Serious allegations by a founding member of the party and former diplomat Madhu Bhaduri that the Aam Admi Party has “no space for women” have come a jolt to the party that counts among its members women leaders such as Mallika Sarabhai, Medha Patkar and Meera Sanyal.
According to an AAP spokesperson, a senior member of the party “has been talking to her” and that they had “heard reports of her quitting through the media and not directly from her.”
In a strong statement rebuking the party, Bhaduri told a news channel that she had “distanced” herself from the party.
According to news reports, Bhaduri wanted to adopt a resolution at the last week’s national council meeting expressing regret on behalf of the party for the controversial raid led by law minister Somnath Bharti to bust an alleged sex and drug racket involving Ugandan nationals.
Asked why Bhaduri was not allowed to proceed with the resolution at the meet, the spokesperson said, “In the National Council (NC) she was given space to express her dissent. But resolutions in the NC can only be passed after going through the national executive. That is why the resolution was not allowed. But she was given an opportunity to express her dissent.”
Writing for dnaindia.com, Bhaduri said she had made a request to move a resolution at the party's National Council meeting to tender an apology to the Ugandan and Nigerian women for the humiliation they were subjected to. She was allowed to speak last and made two points -- one that the insaniyat that Kejriwal sang about after his swearing in does not allow the humiliation of women and second, that "the institution of prostitution needs to be handled with careful consideration".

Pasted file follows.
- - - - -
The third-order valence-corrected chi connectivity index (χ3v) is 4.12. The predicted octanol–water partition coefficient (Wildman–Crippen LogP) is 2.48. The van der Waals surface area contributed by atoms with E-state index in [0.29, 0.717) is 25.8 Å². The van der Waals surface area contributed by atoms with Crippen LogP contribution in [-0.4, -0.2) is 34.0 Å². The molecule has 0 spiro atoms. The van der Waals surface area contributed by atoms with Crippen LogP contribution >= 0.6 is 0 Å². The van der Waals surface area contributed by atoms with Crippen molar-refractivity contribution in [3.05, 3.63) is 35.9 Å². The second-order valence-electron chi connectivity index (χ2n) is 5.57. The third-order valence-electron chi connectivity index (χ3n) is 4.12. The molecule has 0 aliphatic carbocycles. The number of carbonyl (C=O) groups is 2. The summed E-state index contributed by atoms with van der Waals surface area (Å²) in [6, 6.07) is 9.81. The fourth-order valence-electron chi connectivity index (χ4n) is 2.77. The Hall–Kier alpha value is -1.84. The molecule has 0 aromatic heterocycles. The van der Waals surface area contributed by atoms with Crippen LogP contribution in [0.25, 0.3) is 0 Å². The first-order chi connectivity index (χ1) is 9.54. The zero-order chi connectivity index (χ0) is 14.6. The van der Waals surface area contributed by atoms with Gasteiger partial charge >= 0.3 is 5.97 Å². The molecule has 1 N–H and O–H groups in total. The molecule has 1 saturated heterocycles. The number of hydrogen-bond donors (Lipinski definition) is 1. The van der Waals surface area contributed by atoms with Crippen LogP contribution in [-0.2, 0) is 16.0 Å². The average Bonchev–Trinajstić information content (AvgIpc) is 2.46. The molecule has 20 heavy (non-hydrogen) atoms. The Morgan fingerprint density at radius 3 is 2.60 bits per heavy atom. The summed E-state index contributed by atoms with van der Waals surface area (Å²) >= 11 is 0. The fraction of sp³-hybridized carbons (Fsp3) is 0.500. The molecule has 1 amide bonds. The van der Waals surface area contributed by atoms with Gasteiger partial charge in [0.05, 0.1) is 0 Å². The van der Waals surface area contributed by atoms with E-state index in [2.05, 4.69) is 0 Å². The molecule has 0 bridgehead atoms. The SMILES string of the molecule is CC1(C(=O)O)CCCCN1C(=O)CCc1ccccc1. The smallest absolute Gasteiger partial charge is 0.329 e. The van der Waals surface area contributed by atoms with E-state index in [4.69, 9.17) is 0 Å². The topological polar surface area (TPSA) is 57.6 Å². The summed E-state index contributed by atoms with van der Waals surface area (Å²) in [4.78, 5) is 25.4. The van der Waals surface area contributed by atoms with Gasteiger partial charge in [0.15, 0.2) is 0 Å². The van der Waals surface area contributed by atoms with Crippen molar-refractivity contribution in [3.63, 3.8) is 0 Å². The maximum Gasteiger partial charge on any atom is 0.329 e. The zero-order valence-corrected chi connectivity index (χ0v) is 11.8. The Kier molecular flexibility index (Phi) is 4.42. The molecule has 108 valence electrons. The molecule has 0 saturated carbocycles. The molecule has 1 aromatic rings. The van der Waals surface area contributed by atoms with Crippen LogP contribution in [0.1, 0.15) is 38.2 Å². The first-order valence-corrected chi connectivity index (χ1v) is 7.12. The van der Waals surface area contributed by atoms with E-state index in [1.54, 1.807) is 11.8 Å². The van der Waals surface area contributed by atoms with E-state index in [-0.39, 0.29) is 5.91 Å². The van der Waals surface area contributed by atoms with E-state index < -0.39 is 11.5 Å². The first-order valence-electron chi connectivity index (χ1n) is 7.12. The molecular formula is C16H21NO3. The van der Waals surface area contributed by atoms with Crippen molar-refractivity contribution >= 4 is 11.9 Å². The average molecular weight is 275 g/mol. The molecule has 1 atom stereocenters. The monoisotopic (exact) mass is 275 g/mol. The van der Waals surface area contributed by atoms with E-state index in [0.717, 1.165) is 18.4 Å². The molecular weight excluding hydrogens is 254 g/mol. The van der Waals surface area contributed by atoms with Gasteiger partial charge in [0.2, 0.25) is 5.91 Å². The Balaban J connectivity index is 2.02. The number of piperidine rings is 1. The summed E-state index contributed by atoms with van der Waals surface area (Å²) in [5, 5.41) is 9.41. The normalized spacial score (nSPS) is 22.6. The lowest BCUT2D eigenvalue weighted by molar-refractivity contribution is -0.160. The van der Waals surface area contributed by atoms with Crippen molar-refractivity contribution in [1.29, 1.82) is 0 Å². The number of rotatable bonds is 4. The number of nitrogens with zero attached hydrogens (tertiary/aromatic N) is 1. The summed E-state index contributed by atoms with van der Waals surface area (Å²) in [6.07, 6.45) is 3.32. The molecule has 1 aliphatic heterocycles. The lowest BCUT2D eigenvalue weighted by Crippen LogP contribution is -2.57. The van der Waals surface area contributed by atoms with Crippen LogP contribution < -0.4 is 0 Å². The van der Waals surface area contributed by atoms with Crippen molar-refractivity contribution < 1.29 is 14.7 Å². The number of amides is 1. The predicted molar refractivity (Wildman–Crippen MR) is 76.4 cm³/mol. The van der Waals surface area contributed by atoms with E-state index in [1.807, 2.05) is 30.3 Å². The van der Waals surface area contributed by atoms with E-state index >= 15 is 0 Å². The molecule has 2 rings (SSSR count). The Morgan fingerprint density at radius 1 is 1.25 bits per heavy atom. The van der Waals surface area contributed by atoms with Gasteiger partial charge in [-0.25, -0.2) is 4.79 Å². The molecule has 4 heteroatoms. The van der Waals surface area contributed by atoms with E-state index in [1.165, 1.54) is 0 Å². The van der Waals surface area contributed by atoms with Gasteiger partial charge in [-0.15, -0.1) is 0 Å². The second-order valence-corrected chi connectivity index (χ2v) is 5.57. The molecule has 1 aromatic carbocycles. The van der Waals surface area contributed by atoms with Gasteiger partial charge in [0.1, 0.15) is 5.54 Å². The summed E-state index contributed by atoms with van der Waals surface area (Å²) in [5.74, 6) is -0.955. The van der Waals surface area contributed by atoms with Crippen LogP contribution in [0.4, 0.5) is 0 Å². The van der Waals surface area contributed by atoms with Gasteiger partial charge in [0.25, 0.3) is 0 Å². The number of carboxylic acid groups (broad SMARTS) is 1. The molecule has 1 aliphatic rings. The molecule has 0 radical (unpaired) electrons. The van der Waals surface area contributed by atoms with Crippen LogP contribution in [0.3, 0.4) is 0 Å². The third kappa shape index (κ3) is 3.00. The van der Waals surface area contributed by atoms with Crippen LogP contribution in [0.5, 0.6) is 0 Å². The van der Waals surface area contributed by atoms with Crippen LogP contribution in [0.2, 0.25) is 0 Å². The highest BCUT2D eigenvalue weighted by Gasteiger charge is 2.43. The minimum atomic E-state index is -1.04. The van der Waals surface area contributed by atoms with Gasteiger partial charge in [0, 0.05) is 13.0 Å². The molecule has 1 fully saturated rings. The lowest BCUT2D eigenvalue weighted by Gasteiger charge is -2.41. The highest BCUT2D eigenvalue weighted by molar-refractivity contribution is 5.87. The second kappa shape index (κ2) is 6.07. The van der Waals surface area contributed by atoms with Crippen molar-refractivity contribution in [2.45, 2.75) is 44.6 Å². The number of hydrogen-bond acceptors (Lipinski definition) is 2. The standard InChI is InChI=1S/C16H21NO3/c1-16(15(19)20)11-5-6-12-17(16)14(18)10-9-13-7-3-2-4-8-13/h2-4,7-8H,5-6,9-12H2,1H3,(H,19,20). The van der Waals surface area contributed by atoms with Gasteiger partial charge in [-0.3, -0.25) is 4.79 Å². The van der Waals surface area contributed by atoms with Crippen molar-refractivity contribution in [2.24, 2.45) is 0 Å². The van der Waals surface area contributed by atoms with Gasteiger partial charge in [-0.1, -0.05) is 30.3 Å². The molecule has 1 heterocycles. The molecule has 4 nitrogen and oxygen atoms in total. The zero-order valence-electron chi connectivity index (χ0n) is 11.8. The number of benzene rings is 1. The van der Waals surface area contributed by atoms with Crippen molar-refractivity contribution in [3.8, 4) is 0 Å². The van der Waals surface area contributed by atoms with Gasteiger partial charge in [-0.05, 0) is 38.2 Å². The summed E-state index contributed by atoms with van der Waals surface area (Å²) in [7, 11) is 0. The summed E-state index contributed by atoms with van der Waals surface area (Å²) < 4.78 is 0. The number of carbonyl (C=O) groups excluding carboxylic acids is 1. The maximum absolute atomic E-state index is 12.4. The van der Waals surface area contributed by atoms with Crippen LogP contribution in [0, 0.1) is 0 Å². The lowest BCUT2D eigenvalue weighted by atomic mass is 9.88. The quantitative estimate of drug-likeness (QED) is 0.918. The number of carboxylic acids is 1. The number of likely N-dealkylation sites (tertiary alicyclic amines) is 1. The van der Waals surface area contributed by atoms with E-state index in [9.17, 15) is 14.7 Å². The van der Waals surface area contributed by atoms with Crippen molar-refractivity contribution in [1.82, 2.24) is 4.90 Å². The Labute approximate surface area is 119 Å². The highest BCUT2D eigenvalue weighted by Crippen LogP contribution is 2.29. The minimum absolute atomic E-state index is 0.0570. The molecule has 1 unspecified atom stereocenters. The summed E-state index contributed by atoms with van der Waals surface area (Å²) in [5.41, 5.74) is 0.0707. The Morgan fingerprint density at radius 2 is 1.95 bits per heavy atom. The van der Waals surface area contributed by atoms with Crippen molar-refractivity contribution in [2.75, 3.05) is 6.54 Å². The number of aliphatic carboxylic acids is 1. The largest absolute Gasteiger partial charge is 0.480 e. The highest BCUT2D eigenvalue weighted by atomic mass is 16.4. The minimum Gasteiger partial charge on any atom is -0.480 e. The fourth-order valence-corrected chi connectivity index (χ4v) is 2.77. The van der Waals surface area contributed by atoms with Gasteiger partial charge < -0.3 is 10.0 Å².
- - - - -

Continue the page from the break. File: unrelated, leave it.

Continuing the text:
Contending that displacing sex workers, even if indeed the women in the current case were such, is never a solution, she wrote "What is emerging is the fact that AAP is backing well entrenched prejudices in society because they carry the weight of votes. The Aam Aadmi Party is already the party of Aam Aadmi prejudice."
The party has faced a lot of flak from both within and outside for the manner in which the controversial raid was carried out and insistence on defending the law minister despite allegations of harassment and racism by Ugandan nationals during the raid.
Among the first to speak out against the actions of the law minister was artist and activist Mallika Sarabhai, who recently joined the party. Sarabhai had said that the law ministers comments were a reflection of the “huge problem of racism” that Indians don’t want to accept.
In response to whether Bhaduri’s statements had hurt the party’s liberal image, the spokesperson said, “There would always be differences in a party. It would have been good if she had raised the issue internally rather than publicly or in the media.”
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Updated Date: Feb 03, 2014 14:53:13 IST